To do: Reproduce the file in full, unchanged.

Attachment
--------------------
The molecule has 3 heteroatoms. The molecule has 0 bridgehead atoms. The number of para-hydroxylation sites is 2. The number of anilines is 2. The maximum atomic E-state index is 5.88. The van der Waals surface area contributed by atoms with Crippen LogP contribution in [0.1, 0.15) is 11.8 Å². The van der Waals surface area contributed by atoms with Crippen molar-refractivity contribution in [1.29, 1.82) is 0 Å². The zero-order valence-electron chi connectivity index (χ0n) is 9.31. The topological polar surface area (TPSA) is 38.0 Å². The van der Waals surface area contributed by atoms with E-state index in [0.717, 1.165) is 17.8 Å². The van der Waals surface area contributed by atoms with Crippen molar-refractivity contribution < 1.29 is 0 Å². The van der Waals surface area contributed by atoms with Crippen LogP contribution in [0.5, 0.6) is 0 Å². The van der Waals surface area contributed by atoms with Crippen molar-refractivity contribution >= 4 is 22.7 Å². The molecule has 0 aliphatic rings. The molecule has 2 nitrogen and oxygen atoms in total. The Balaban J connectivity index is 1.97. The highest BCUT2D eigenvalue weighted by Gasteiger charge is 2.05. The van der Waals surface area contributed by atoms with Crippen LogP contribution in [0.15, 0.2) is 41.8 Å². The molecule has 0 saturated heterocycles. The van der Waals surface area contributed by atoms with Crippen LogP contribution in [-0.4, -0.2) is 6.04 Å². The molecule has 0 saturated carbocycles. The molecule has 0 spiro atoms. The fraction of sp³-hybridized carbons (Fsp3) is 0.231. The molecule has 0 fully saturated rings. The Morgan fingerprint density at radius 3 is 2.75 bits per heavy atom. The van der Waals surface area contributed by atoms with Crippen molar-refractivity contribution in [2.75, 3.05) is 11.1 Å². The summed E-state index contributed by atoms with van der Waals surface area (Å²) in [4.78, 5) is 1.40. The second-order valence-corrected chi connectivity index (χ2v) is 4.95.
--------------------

The molecule has 3 heteroatoms. The molecule has 0 bridgehead atoms. The number of para-hydroxylation sites is 2. The number of anilines is 2. The maximum atomic E-state index is 5.88. The van der Waals surface area contributed by atoms with Crippen LogP contribution in [0.1, 0.15) is 11.8 Å². The van der Waals surface area contributed by atoms with Crippen molar-refractivity contribution in [1.29, 1.82) is 0 Å². The zero-order valence-electron chi connectivity index (χ0n) is 9.31. The topological polar surface area (TPSA) is 38.0 Å². The van der Waals surface area contributed by atoms with E-state index in [0.717, 1.165) is 17.8 Å². The van der Waals surface area contributed by atoms with Crippen molar-refractivity contribution < 1.29 is 0 Å². The van der Waals surface area contributed by atoms with Crippen LogP contribution in [0.5, 0.6) is 0 Å². The van der Waals surface area contributed by atoms with Crippen molar-refractivity contribution >= 4 is 22.7 Å². The molecule has 0 aliphatic rings. The molecule has 2 nitrogen and oxygen atoms in total. The Balaban J connectivity index is 1.97. The highest BCUT2D eigenvalue weighted by Gasteiger charge is 2.05. The van der Waals surface area contributed by atoms with Crippen LogP contribution in [0.15, 0.2) is 41.8 Å². The molecule has 0 saturated heterocycles. The van der Waals surface area contributed by atoms with Crippen LogP contribution in [-0.4, -0.2) is 6.04 Å². The molecule has 0 saturated carbocycles. The molecule has 0 spiro atoms. The fraction of sp³-hybridized carbons (Fsp3) is 0.231. The molecule has 0 fully saturated rings. The Morgan fingerprint density at radius 3 is 2.75 bits per heavy atom. The van der Waals surface area contributed by atoms with Crippen molar-refractivity contribution in [2.75, 3.05) is 11.1 Å². The summed E-state index contributed by atoms with van der Waals surface area (Å²) in [4.78, 5) is 1.40. The second-order valence-corrected chi connectivity index (χ2v) is 4.95.